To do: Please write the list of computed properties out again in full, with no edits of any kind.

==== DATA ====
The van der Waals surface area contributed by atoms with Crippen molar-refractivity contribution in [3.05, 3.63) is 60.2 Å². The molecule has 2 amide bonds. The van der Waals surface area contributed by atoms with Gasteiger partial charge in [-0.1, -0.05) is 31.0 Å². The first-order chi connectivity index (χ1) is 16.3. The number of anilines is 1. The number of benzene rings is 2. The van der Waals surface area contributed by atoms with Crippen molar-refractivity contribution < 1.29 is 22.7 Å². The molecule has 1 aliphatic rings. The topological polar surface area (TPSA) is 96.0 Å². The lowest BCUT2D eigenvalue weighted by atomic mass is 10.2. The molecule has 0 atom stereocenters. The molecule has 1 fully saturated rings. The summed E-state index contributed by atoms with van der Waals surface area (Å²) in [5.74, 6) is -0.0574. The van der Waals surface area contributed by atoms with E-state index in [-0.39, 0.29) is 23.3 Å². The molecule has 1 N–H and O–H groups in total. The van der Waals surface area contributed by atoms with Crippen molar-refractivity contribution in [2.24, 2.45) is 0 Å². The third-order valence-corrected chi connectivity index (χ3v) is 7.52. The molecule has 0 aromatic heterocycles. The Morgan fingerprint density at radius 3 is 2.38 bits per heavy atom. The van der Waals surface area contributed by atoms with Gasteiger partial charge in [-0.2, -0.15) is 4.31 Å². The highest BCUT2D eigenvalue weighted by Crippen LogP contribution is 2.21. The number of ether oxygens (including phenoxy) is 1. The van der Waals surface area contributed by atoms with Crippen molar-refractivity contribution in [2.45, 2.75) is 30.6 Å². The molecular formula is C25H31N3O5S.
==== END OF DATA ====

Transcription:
The van der Waals surface area contributed by atoms with Crippen molar-refractivity contribution in [3.05, 3.63) is 60.2 Å². The molecule has 2 amide bonds. The van der Waals surface area contributed by atoms with Gasteiger partial charge in [-0.1, -0.05) is 31.0 Å². The first-order chi connectivity index (χ1) is 16.3. The number of anilines is 1. The number of benzene rings is 2. The van der Waals surface area contributed by atoms with Crippen molar-refractivity contribution < 1.29 is 22.7 Å². The molecule has 1 aliphatic rings. The topological polar surface area (TPSA) is 96.0 Å². The lowest BCUT2D eigenvalue weighted by atomic mass is 10.2. The molecule has 0 atom stereocenters. The molecule has 1 fully saturated rings. The summed E-state index contributed by atoms with van der Waals surface area (Å²) in [5.74, 6) is -0.0574. The van der Waals surface area contributed by atoms with E-state index in [-0.39, 0.29) is 23.3 Å². The molecule has 1 N–H and O–H groups in total. The van der Waals surface area contributed by atoms with Crippen molar-refractivity contribution in [2.24, 2.45) is 0 Å². The third-order valence-corrected chi connectivity index (χ3v) is 7.52. The molecule has 0 aromatic heterocycles. The Morgan fingerprint density at radius 3 is 2.38 bits per heavy atom. The van der Waals surface area contributed by atoms with Gasteiger partial charge in [-0.2, -0.15) is 4.31 Å². The highest BCUT2D eigenvalue weighted by Crippen LogP contribution is 2.21. The number of ether oxygens (including phenoxy) is 1. The van der Waals surface area contributed by atoms with Crippen molar-refractivity contribution in [2.45, 2.75) is 30.6 Å². The molecular formula is C25H31N3O5S.